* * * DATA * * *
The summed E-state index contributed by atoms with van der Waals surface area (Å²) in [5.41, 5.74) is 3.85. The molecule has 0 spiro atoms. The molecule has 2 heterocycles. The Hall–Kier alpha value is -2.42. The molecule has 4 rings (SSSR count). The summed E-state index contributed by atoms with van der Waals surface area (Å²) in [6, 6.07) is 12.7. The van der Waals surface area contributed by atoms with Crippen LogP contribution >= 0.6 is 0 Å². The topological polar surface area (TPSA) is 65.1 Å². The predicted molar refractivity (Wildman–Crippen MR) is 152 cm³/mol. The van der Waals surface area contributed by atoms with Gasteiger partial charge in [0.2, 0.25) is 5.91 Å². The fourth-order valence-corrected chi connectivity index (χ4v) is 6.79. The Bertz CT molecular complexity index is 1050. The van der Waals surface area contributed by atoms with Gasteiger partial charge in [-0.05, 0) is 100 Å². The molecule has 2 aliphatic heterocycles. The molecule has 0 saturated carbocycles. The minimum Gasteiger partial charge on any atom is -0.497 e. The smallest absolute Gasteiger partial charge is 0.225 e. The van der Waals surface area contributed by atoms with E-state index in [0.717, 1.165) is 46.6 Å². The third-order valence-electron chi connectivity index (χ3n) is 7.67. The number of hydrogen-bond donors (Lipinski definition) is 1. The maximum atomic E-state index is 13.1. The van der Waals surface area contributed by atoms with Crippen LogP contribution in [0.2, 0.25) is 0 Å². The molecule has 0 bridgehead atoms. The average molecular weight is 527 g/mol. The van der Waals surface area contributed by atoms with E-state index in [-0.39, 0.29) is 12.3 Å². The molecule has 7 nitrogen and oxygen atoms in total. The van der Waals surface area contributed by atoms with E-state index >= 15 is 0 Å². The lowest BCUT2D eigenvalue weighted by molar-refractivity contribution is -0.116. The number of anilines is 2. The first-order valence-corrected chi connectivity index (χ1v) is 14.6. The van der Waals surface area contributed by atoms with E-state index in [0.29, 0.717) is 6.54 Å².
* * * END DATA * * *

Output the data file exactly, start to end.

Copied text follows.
The summed E-state index contributed by atoms with van der Waals surface area (Å²) in [5.41, 5.74) is 3.85. The molecule has 0 spiro atoms. The molecule has 2 heterocycles. The Hall–Kier alpha value is -2.42. The molecule has 4 rings (SSSR count). The summed E-state index contributed by atoms with van der Waals surface area (Å²) in [6, 6.07) is 12.7. The van der Waals surface area contributed by atoms with Crippen LogP contribution >= 0.6 is 0 Å². The topological polar surface area (TPSA) is 65.1 Å². The predicted molar refractivity (Wildman–Crippen MR) is 152 cm³/mol. The van der Waals surface area contributed by atoms with Gasteiger partial charge in [0.2, 0.25) is 5.91 Å². The fourth-order valence-corrected chi connectivity index (χ4v) is 6.79. The Bertz CT molecular complexity index is 1050. The van der Waals surface area contributed by atoms with Gasteiger partial charge in [-0.05, 0) is 100 Å². The molecule has 2 aliphatic heterocycles. The molecule has 0 saturated carbocycles. The minimum Gasteiger partial charge on any atom is -0.497 e. The smallest absolute Gasteiger partial charge is 0.225 e. The van der Waals surface area contributed by atoms with E-state index in [0.717, 1.165) is 46.6 Å². The third-order valence-electron chi connectivity index (χ3n) is 7.67. The number of hydrogen-bond donors (Lipinski definition) is 1. The maximum atomic E-state index is 13.1. The van der Waals surface area contributed by atoms with Crippen LogP contribution in [0.2, 0.25) is 0 Å². The molecule has 0 bridgehead atoms. The average molecular weight is 527 g/mol. The van der Waals surface area contributed by atoms with E-state index in [-0.39, 0.29) is 12.3 Å². The molecule has 7 nitrogen and oxygen atoms in total. The van der Waals surface area contributed by atoms with E-state index >= 15 is 0 Å². The lowest BCUT2D eigenvalue weighted by molar-refractivity contribution is -0.116. The number of anilines is 2. The first-order valence-corrected chi connectivity index (χ1v) is 14.6. The van der Waals surface area contributed by atoms with E-state index in [0.29, 0.717) is 6.54 Å².